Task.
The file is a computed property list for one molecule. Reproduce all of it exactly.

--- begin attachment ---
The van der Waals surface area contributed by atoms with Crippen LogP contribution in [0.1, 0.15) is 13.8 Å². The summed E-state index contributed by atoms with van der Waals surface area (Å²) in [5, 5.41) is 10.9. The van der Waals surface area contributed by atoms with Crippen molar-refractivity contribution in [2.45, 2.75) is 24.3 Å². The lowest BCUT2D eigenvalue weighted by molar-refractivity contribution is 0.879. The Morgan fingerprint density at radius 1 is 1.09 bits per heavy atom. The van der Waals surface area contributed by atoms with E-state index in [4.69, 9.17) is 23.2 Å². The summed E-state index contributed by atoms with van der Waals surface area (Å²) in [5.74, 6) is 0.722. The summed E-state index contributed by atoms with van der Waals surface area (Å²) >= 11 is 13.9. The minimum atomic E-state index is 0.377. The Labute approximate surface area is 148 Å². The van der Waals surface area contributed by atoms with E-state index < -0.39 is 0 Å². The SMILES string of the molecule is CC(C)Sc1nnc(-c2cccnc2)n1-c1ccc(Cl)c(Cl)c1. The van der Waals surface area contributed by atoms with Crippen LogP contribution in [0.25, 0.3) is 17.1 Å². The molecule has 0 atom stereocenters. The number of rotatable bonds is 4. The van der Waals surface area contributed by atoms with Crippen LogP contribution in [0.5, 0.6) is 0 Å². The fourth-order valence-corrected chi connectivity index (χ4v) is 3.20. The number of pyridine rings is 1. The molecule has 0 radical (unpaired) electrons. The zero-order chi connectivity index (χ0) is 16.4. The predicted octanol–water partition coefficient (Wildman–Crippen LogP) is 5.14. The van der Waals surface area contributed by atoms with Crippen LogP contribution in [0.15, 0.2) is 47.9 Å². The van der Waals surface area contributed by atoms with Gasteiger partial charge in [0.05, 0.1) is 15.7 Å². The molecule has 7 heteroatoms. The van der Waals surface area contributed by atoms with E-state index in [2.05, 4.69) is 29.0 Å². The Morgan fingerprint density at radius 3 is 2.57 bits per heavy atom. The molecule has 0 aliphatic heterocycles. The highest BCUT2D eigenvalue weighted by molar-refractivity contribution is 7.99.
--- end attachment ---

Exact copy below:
The van der Waals surface area contributed by atoms with Crippen LogP contribution in [0.1, 0.15) is 13.8 Å². The summed E-state index contributed by atoms with van der Waals surface area (Å²) in [5, 5.41) is 10.9. The van der Waals surface area contributed by atoms with Crippen molar-refractivity contribution in [2.45, 2.75) is 24.3 Å². The lowest BCUT2D eigenvalue weighted by molar-refractivity contribution is 0.879. The Morgan fingerprint density at radius 1 is 1.09 bits per heavy atom. The van der Waals surface area contributed by atoms with E-state index in [4.69, 9.17) is 23.2 Å². The summed E-state index contributed by atoms with van der Waals surface area (Å²) in [5.74, 6) is 0.722. The summed E-state index contributed by atoms with van der Waals surface area (Å²) >= 11 is 13.9. The minimum atomic E-state index is 0.377. The Labute approximate surface area is 148 Å². The van der Waals surface area contributed by atoms with E-state index < -0.39 is 0 Å². The SMILES string of the molecule is CC(C)Sc1nnc(-c2cccnc2)n1-c1ccc(Cl)c(Cl)c1. The van der Waals surface area contributed by atoms with Crippen LogP contribution in [0.25, 0.3) is 17.1 Å². The molecule has 0 atom stereocenters. The number of rotatable bonds is 4. The van der Waals surface area contributed by atoms with Crippen LogP contribution in [0.5, 0.6) is 0 Å². The fourth-order valence-corrected chi connectivity index (χ4v) is 3.20. The number of pyridine rings is 1. The molecule has 0 radical (unpaired) electrons. The zero-order chi connectivity index (χ0) is 16.4. The predicted octanol–water partition coefficient (Wildman–Crippen LogP) is 5.14. The van der Waals surface area contributed by atoms with Crippen LogP contribution in [0.15, 0.2) is 47.9 Å². The van der Waals surface area contributed by atoms with Gasteiger partial charge in [0.05, 0.1) is 15.7 Å². The molecule has 7 heteroatoms. The van der Waals surface area contributed by atoms with E-state index in [2.05, 4.69) is 29.0 Å². The Morgan fingerprint density at radius 3 is 2.57 bits per heavy atom. The molecule has 0 aliphatic heterocycles. The highest BCUT2D eigenvalue weighted by molar-refractivity contribution is 7.99.